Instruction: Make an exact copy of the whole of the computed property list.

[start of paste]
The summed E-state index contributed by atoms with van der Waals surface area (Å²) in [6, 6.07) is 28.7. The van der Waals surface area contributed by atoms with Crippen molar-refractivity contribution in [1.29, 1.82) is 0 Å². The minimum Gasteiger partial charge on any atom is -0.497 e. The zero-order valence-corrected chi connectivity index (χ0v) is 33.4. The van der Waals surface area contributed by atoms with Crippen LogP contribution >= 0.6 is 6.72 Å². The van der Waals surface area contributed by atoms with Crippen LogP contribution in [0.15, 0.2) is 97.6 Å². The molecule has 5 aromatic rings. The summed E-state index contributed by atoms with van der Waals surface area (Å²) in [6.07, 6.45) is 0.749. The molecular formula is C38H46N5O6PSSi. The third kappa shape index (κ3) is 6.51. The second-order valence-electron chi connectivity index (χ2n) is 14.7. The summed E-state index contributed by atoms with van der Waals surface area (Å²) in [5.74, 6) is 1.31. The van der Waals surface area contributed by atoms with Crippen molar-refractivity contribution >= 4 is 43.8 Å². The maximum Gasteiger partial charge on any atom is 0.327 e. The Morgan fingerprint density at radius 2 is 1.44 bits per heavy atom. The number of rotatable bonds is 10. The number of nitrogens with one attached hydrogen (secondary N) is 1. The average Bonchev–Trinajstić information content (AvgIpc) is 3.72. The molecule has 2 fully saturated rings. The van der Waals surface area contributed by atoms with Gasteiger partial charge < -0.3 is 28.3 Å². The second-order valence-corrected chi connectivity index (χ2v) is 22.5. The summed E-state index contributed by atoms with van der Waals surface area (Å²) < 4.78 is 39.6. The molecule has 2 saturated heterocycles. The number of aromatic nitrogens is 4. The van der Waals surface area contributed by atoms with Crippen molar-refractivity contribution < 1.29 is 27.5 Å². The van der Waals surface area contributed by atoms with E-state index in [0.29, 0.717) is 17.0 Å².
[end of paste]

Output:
The summed E-state index contributed by atoms with van der Waals surface area (Å²) in [6, 6.07) is 28.7. The van der Waals surface area contributed by atoms with Crippen molar-refractivity contribution in [1.29, 1.82) is 0 Å². The minimum Gasteiger partial charge on any atom is -0.497 e. The zero-order valence-corrected chi connectivity index (χ0v) is 33.4. The van der Waals surface area contributed by atoms with Crippen LogP contribution >= 0.6 is 6.72 Å². The van der Waals surface area contributed by atoms with Crippen LogP contribution in [0.15, 0.2) is 97.6 Å². The molecule has 5 aromatic rings. The summed E-state index contributed by atoms with van der Waals surface area (Å²) in [6.07, 6.45) is 0.749. The molecular formula is C38H46N5O6PSSi. The third kappa shape index (κ3) is 6.51. The second-order valence-electron chi connectivity index (χ2n) is 14.7. The summed E-state index contributed by atoms with van der Waals surface area (Å²) in [5.74, 6) is 1.31. The van der Waals surface area contributed by atoms with Crippen molar-refractivity contribution >= 4 is 43.8 Å². The maximum Gasteiger partial charge on any atom is 0.327 e. The Morgan fingerprint density at radius 2 is 1.44 bits per heavy atom. The number of rotatable bonds is 10. The number of nitrogens with one attached hydrogen (secondary N) is 1. The average Bonchev–Trinajstić information content (AvgIpc) is 3.72. The molecule has 2 fully saturated rings. The van der Waals surface area contributed by atoms with Gasteiger partial charge < -0.3 is 28.3 Å². The second-order valence-corrected chi connectivity index (χ2v) is 22.5. The summed E-state index contributed by atoms with van der Waals surface area (Å²) < 4.78 is 39.6. The molecule has 2 saturated heterocycles. The number of aromatic nitrogens is 4. The van der Waals surface area contributed by atoms with Crippen molar-refractivity contribution < 1.29 is 27.5 Å². The van der Waals surface area contributed by atoms with E-state index in [0.29, 0.717) is 17.0 Å².